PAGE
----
Leading causes of death in the U.S. are heart disease, cancer, and accidents in that order. These immediate causes are significantly influenced by factors in the population such as poverty rates, educational attainment, rates of obesity and smoking, access to healthcare, prevalence of violent crime, and the support people receive from federal, state, and local governments. All these factors can vary widely among different states, which can be a key reason why life expectancies vary by state.

When you think about it, all these factors also have the potential to influence a person’s quality of life. The measured life expectancy rate rolls up all these factors into one objective measurement of well-being that’s based on population data.

In addition to the factors listed above, mortality rates increased and life expectancies decreased in the past few years due to the Covid-19 pandemic. A recent article titled “Live Free And Die” summarized recent research results that show that life expectancies in most countries around the world rebounded after the Covid-19 pandemic but that they continued to decline in the United States. Many of the reasons cited in the article for the continued decline in U.S. life expectancies are the same or similar to the factors listed above.

NPR‘Live free and die?’ The sad state of U.S. life expectancy

Why should retirees care about the life expectancies reported here if these measures don’t predict your own lifespan? Life expectancy calculations indicate the general well-being of the entire population in your area. While the living conditions in your area can influence your own lifespan and quality of life, retirees should focus on their remaining life expectancy given their age. They should also consider how the factors listed above that influence life expectancies in the population might apply to them.

You can obtain customized estimates of your remaining life expectancy at the Actuaries Longevity Illustrator. Part of your planning for retirement is understanding how long you an an individual might live, instead of relying on generalized information about larger populations you see in the media.

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IRS Dirty Dozen Campaign Warns Taxpayers To Avoid Offer In Compromise ‘Mills’



Owing taxes can be stressful. Unfortunately, the actions of some companies can make it worse. As part of its “Dirty Dozen” campaign, the IRS has renewed a warning about so-called Offer in Compromise “mills” that often mislead taxpayers into believing they can settle a tax debt for pennies on the dollar—while the companies collective excessive fees.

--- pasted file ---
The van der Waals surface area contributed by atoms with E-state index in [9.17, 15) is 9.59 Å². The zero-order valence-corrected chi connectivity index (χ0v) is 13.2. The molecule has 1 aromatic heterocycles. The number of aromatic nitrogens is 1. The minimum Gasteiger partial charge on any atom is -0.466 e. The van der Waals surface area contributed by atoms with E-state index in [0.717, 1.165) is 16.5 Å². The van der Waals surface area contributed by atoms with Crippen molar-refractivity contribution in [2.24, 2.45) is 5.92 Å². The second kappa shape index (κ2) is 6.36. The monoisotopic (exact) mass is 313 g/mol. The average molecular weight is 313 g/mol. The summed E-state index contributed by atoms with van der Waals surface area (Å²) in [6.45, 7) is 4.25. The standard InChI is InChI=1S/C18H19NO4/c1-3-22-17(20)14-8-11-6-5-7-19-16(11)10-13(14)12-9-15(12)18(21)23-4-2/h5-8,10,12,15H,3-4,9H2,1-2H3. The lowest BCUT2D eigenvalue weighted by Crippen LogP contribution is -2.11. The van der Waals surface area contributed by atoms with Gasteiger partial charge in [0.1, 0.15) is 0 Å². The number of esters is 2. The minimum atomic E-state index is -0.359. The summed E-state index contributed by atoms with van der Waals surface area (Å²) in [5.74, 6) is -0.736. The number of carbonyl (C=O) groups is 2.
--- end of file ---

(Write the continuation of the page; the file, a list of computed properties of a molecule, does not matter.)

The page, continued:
Dirty Dozen

The “Dirty Dozen” is an annual list of common scams taxpayers may encounter. Many of these schemes peak during tax filing season as people prepare their returns or hire someone to help with their taxes. The schemes put taxpayers and tax professionals at risk of losing money, personal information, data, and more.

(You can read about other schemes on the list this year—including aggressive ERC grabs here, phishing/smishing scams here and charitable ploys here.)

Tax Debt Resolution Schemes

“Too often, we see some unscrupulous promoters mislead taxpayers into thinking they can magically get rid of a tax debt,” said IRS Commissioner Danny Werfel.

“This is a legitimate IRS program, but there are specific requirements for people to qualify. People desperate for help can make a costly mistake if they clearly don’t qualify for the program. Before using an aggressive promoter, we encourage people to review readily available IRS resources to help resolve a tax debt on their own without facing hefty fees.”


Offers In Compromise

Legitimate is a key word. Offers in Compromise are an important program to help people who can’t pay to settle their federal tax debts. But, as the IRS notes, these “mills” can aggressively promote Offers in Compromise—OIC—in misleading ways to people who don’t meet the qualifications, frequently costing taxpayers thousands of dollars.

An OIC allows you to resolve your tax obligations for less than the total amount you owe. You generally submit an OIC because you don’t believe you owe the tax, you can’t pay the tax, or
 exceptional circumstances exist.

Because of the nature of the OIC—and the dollars involved—the process can be time-consuming. It can also be confusing for taxpayers who may not have a complete grasp on their finances.